Embattled Los Angeles Chief Receives Hero's Farewell


Updated: 12-20-2006 03:21:02 PM


ART MARROQUIN
City News Service



Amid much pomp and circumstance, embattled fire Chief William Bamattre received a hero's farewell today in front of City Hall, less than two weeks before he resigns his post.

Bamattre, a 31-year veteran of the Los Angeles Fire Department, announced his retirement Dec. 1 in the face of mounting political pressure and criticism over allegations of discrimination and harassment within the agency.

"One constant is change, but the other is that no matter what happens, no matter what challenges we face as a department, these people are here to serve you every day," Bamattre said as his voice broke. "Call 911, and the magic is five minutes later, somebody will be there to solve all your problems."

More than 100 firefighters and department brass saluted Bamattre as his department-issued Ford Crown Victoria slowly rolled past them along Main Street.

His wife, Liz Bamattre, wiped a tear from her eye as he emerged from the car and saluted his colleagues. Bamattre also saluted as a parade of Fire Department vehicles and a four-man mounted unit passed by.

"It's time for a change," he told supporters. "It's not a bad thing, it's a good thing for the department and all of us to go through with that change."

Bamattre's retirement, which is effective Jan. 1, comes amid a racial discrimination lawsuit stemming from a prank in which white firefighters fed dog food to a black colleague in 2004.

The City Council had approved a $2.7 million settlement with firefighter Tennie Pierce, who said he was the victim of discrimination and harassment when fellow firefighters fed him dog food at a Westchester fire station. But Mayor Antonio Villaraigosa vetoed the settlement after seeing photos of Pierce taking part in other hazing incidents.

The City Council then voted 9-6 to sustain Villaraigosa's veto of the settlement.

The case is now scheduled to go to court March 19, but the city could opt to offer another settlement to Pierce.

"I hate to see you go, very candidly, and I don't think you should go, but nevertheless, you decided to retire," said Councilman Dennis Zine, who led efforts to overturn the settlement with Pierce.

"You can say anything you want about the L.A. Fire Department, but people feel safe knowing the L.A. Fire Department's always on watch to protect them and protect their families," he said.

Audits released by City Controller Laura Chick and the city's Personnel Department in January found that a culture of discrimination, harassment and hazing continued to plague the Fire Department, despite efforts to clean it up 12 years ago.

In response to the audits, the Fire Commission last month approved a list of disciplinary guidelines for 145 types of infractions. Other changes are expected in 2007, including a system to better track firefighter behavior and a reconfigured Board of Rights to review disciplinary actions.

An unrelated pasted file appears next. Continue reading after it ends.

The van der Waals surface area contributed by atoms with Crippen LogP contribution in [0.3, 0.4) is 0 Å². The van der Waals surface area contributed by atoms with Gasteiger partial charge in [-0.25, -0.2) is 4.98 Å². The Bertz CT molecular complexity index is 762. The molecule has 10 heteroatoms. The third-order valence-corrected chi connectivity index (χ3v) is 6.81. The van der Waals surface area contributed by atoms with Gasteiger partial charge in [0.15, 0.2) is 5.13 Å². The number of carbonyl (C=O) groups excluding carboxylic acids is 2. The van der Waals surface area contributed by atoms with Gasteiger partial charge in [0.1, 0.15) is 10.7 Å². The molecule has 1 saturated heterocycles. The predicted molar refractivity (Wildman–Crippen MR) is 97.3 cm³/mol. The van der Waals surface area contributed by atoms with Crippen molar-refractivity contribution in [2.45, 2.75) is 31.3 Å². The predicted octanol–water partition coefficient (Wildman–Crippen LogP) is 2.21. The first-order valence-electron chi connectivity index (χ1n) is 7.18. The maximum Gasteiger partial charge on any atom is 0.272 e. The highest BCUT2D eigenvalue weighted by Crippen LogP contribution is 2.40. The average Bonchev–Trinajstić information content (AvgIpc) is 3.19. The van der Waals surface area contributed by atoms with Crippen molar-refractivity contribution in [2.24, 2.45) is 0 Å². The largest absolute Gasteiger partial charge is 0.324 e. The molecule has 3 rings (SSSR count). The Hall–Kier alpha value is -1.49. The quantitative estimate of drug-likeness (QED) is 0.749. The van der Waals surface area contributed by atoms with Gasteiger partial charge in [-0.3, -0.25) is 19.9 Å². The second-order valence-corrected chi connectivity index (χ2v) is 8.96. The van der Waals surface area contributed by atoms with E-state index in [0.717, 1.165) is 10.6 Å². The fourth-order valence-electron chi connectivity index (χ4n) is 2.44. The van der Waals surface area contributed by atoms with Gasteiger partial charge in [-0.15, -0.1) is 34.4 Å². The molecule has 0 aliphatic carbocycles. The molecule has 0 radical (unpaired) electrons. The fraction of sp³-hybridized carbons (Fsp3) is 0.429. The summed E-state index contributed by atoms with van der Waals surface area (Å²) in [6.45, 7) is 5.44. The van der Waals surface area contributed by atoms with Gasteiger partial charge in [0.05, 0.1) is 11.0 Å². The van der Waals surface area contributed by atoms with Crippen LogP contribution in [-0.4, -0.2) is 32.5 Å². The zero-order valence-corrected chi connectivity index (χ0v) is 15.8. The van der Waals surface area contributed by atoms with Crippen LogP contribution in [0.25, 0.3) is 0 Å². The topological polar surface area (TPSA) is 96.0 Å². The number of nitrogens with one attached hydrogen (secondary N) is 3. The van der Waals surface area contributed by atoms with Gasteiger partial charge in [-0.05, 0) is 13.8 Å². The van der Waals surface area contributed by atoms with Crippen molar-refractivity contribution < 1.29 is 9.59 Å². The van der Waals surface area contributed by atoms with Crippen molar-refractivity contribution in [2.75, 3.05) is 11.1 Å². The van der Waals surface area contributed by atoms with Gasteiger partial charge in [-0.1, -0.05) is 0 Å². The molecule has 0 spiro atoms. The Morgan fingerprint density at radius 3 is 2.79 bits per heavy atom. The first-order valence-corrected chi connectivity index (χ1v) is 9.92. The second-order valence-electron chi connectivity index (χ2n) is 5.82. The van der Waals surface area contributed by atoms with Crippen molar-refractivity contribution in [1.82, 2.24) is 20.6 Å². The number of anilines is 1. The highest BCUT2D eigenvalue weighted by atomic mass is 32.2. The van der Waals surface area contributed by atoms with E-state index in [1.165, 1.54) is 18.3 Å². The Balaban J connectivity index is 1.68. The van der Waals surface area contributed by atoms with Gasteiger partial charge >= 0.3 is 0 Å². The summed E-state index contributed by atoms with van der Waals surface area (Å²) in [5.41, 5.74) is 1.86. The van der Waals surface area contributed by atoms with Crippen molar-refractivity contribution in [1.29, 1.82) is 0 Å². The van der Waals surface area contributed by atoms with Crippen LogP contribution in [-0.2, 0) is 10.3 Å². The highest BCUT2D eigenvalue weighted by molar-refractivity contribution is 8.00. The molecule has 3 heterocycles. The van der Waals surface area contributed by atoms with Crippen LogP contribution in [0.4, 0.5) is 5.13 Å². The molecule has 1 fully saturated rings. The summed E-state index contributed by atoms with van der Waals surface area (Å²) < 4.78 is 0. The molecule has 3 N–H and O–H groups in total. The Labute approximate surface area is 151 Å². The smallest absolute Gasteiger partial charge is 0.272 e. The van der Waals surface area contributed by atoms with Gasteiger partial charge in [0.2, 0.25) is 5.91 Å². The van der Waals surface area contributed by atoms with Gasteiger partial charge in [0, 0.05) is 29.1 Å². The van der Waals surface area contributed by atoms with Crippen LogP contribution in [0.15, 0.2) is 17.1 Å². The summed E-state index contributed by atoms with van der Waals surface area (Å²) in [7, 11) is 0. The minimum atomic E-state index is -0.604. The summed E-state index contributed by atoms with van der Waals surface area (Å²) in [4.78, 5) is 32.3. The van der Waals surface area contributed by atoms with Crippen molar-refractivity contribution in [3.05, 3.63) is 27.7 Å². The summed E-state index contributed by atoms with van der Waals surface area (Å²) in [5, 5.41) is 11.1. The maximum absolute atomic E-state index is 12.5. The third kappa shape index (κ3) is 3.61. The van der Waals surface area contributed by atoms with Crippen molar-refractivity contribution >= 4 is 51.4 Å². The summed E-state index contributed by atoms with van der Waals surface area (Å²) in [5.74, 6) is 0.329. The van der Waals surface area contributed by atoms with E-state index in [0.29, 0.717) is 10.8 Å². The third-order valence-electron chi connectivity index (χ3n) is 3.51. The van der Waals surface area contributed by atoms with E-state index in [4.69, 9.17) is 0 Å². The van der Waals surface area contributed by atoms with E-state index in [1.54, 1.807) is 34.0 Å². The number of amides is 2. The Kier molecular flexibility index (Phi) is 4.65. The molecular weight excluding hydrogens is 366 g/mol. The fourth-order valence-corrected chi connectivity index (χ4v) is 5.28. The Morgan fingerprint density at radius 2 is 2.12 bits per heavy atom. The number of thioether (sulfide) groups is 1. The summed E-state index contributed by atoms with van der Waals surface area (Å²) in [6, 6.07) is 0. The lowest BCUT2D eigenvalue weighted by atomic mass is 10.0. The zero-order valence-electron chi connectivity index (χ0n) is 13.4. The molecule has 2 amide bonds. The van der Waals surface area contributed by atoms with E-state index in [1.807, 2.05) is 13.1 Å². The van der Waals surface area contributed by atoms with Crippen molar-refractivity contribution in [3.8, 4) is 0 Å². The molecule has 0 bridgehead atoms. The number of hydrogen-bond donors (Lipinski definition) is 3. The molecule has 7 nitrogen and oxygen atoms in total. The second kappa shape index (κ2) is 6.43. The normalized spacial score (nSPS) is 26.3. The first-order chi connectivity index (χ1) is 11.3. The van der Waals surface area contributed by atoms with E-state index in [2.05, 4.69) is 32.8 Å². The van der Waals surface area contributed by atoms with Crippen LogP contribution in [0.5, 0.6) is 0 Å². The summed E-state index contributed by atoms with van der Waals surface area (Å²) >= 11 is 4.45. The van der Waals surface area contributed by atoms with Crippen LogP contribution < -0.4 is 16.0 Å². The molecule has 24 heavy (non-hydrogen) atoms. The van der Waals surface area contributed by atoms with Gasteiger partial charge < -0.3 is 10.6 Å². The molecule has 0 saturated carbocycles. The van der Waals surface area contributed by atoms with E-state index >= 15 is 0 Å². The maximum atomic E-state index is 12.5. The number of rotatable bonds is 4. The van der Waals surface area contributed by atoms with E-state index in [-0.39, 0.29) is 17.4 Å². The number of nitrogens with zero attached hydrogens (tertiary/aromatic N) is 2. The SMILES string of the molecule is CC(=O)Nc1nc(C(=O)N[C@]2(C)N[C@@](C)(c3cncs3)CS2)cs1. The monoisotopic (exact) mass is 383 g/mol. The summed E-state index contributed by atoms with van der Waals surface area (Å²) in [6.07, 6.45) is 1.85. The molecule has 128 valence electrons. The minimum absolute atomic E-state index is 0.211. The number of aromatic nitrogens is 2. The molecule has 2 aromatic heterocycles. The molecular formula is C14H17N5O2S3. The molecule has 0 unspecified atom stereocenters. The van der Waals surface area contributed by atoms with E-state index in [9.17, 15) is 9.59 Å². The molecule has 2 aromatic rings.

"There's a number of reforms coming through this department that are going to make it stronger, and I just want us to remember that ... it started under Bill's watch," said Councilman Greig Smith, who represents the Northridge neighborhood where Bamattre resides.

"I wish Bill was here to complete it because he has the right to be there to complete it," Smith said. "I'm sorry that you're leaving early Bill. I think you have the right to be here, deserve the right to be here and finish the job you started.'

Villaraigosa, who did not attend today's ceremony, said he did not personally ask Bamattre to step down, but members of his staff lowered the boom on the fire chief after a series of meetings dating back to September.

Douglas L. Barry will serve as acting fire chief as city officials conduct a national search to find a permanent replacement. Barry, a 31-year veteran of the LAFD, will be the department's first black fire chief.

Bamattre was hired as the city's 14th fire chief in April 1996 by then- Mayor Richard Riordan.

Bamattre was a 43-year-old battalion chief -- not one of the department's seasoned top brass -- when he was selected to overhaul the agency after long-time Chief Donald Manning abruptly resigned amid allegations of discrimination and financial mismanagement.

Riordan and council members at the time believed that Bamattre's experience as a city councilman and mayor of Dana Point would be useful in cleaning up the department's budgetary problems, which had been long ignored by his predecessor.

Additionally, Bamattre was supported at that time because he was hired from within the Los Angeles Fire Department. City officials had wanted to avoid the same kind of tensions that ensued within the Los Angeles Police Department when Philadelphia Police Commissioner Willie Williams took over for Daryl Gates just years earlier.

During his tenure as fire chief, Bamattre was credited with purchasing new equipment, creating special units, overseeing the construction of 20 new fire stations and bolstering the department's ranks to some 3,400 firefighters.

In his parting speech, Bamattre referred to the underworld characters of the "Lord of the Rings" movie trilogy in praising his supporters and taking a jab at his opponents.

"As I stand here, I have to talk about the diversity of the department, and I can see the hobbits, the elves, the giants," he said. "There's a few orcs out there too, but we'll work on those."

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